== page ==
Sunday, March 12, 2006

2 Lent B

Genesis 22:1-14; Psalm 16:5-11; Romans 8:31-39; Mark 8:31-38

We have been on our way through the season of Lent for nearly two weeks now. Hopefully the cravings for the things we gave up have lessened somewhat, the caffeine headaches have subsided, and seven o’clock in the morning doesn’t come quite as early as it did. And perhaps, in the spaces left by the things we gave up, or in the intent of the things we have taken on, perhaps we have become more aware of God’s presence on the way with us.

Looking back, Ash Wednesday was for us, as it is each year, a turning point in a very real way. On that day we made a “right beginning of repentance,” kneeling before God and confessing the sins by which we have tried to make our lives our own. Repentance means turning around, literally changing our minds, changing our direction, and setting our self-centered minds and feet and lives on the way of Jesus. It was, Greg told us in his sermon, despite the somberness of the service, actually a happy day. The ashes smeared across our foreheads as a reminder of our mortality traced the same lines once drawn there as a reminder of our new life in baptism.

So here we are, on our way through this season of repentance, looking forward now to Easter when we will fill the spaces left by Lent with Resurrection joy. But today…today we are stopped dead in our tracks by Jesus himself, whose words in the gospel are a reminder that the way we are on leads first to a cross.

It is in many ways a turning point in the gospel of Mark. Remember that Mark has no time to tell birth stories or spout theology – he has Jesus baptized by verse eleven, tested in the desert by verse thirteen, and then Jesus is on his way, preaching, calling, exorcising, healing, cleansing, teaching, performing miracles, a whirlwind of work that by chapter three has those in power, those with authority, seeking his life.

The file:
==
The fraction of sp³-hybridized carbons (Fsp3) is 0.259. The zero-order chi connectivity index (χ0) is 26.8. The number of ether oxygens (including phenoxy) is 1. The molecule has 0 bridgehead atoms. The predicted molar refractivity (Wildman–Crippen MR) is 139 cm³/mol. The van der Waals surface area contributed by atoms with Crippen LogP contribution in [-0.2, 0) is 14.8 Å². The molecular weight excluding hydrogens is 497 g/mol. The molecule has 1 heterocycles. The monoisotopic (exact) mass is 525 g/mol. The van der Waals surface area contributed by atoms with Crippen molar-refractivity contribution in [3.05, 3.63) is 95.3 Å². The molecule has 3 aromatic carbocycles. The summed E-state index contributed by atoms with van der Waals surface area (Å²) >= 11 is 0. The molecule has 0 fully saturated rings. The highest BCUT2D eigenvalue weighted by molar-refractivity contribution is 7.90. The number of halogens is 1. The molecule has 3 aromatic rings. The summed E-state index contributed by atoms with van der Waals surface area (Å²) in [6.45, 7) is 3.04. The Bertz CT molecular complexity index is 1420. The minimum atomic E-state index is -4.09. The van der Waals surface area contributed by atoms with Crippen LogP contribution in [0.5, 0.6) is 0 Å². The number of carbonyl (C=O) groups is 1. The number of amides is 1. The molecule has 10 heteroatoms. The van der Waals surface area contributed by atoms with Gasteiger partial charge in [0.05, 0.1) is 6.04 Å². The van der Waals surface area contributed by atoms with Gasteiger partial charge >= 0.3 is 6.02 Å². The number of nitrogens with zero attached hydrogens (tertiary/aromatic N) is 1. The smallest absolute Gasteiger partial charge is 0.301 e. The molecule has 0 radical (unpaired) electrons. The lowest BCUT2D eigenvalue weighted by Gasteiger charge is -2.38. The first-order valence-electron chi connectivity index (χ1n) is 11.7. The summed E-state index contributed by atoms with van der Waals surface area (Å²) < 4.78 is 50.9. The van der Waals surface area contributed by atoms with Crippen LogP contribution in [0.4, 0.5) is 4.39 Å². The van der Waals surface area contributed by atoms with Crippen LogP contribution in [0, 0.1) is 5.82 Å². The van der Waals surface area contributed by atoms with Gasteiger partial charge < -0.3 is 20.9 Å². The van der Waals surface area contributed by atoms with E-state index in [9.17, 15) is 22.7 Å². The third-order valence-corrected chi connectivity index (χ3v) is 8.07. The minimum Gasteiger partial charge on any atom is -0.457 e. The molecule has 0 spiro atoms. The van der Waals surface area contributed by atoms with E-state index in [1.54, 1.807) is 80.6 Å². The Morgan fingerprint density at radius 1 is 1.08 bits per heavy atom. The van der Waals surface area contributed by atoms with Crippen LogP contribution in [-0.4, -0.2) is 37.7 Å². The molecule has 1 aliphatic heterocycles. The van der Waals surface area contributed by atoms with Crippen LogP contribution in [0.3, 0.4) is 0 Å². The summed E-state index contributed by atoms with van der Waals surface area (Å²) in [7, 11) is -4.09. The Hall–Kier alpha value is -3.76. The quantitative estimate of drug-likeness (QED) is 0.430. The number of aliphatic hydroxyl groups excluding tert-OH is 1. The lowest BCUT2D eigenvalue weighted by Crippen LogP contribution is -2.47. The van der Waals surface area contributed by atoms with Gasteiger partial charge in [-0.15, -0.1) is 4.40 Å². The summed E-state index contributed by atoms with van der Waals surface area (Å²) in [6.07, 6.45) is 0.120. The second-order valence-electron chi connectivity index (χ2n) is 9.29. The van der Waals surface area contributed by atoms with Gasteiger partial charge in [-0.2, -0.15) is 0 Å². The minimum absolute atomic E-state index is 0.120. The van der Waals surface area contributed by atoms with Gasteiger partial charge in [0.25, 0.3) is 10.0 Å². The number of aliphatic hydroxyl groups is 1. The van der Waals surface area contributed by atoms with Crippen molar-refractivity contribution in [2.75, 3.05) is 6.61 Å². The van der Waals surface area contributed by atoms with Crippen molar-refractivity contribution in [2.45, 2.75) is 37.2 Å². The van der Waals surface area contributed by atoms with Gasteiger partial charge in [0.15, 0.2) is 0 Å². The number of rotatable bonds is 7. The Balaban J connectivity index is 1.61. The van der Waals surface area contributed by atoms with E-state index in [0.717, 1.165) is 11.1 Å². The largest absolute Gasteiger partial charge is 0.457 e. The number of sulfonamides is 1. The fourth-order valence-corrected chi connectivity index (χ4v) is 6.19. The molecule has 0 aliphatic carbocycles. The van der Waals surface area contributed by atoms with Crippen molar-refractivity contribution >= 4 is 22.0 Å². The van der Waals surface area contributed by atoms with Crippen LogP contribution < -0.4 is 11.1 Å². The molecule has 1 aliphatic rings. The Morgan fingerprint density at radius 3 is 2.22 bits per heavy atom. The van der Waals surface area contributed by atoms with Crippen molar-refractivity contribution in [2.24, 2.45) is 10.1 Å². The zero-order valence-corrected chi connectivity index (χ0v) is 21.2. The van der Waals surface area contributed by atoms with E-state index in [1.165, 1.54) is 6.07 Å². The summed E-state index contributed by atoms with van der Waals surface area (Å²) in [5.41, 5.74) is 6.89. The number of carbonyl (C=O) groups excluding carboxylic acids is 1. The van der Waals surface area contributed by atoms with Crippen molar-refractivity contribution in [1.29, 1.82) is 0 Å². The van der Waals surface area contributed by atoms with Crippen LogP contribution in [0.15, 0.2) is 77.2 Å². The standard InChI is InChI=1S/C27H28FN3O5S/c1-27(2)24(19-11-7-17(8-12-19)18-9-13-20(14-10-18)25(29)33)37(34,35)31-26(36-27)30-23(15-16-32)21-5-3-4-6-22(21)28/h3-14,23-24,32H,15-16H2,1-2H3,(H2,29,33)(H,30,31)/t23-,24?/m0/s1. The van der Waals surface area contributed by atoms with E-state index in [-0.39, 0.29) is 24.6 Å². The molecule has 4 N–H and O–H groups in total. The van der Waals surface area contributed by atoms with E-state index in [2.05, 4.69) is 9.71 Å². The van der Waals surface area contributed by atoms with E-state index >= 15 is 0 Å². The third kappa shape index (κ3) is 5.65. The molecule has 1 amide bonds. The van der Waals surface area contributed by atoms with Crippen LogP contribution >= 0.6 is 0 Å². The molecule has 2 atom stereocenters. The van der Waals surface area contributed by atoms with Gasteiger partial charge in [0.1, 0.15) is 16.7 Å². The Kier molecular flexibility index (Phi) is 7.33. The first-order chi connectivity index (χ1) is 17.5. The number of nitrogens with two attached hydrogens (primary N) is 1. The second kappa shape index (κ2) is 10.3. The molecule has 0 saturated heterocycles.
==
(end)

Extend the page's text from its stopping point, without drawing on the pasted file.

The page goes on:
The passage we hear today is at the very middle of Mark’s gospel. Up to this point, Jesus has been demonstrating such power and authority to do the work of God that Peter, in the verses just before where we pick up, has declared Jesus must be the Messiah, the One Anointed by God to save God’s people. Peter and the other disciples had given up everything in order to take on following this Jesus, whose way of unswerving justice and fearless faith seemed certain to upset the balance of power and return the kingdom of the world to the people of God.

Then he began to teach them, Mark writes. He would undergo great suffering, and be rejected by the elders, the chief priests, and the scribes, and be killed, and after three days rise again. We know only Peter’s reaction to Jesus words – what of the others? Did some laugh – ha, that’s a good one Jesus, be killed, rise again. Did some nervously clear their throats, glancing sideways at one another to see if they had heard Jesus right. He’s not serious. Is he serious? He can’t be serious. He’s the Messiah….

Peter, bless him, nearly exploded from the effort of turning Jesus’ words about in his head. He pulled Jesus aside and rebuked him – Jesus, no, you’ve got it all wrong. You’re the Messiah. This is not the way to the victory we’ve been working towards. How can you win if you’re dead? Apparently Peter hadn’t heard (and probably wouldn’t have understood anyway) that last part Jesus said about after three days rising again….

Perhaps it was for one heartbeat tempting for Jesus to imagine he could use his power and authority differently, how much easier it would be to take the world by force and not by love. But then Jesus turned and rebuked Peter. Get behind me, Satan! For you are setting your mind not on divine things but on human things.

At this turning point in Mark’s gospel, Jesus sets his feet toward Jerusalem, where his cross awaits, and he invites not only Peter and the rest of disciples but all who will listen – including us – to walk that way with him.

If any want to become my followers, let them deny themselves and take up their cross and follow me. Jesus used the image of the cross not because he was going to die on one but because hundreds of people died on them each year. The road to Jerusalem was lined with crosses, so that pilgrims on the way to celebrate the Passover, the reminder of their liberation from oppression in Egypt, would be reminded also that they were subject people again, now under the power and authority of Rome. The Messiah, Peter and the others believed, was supposed to save them from this new oppression, not be martyred by it.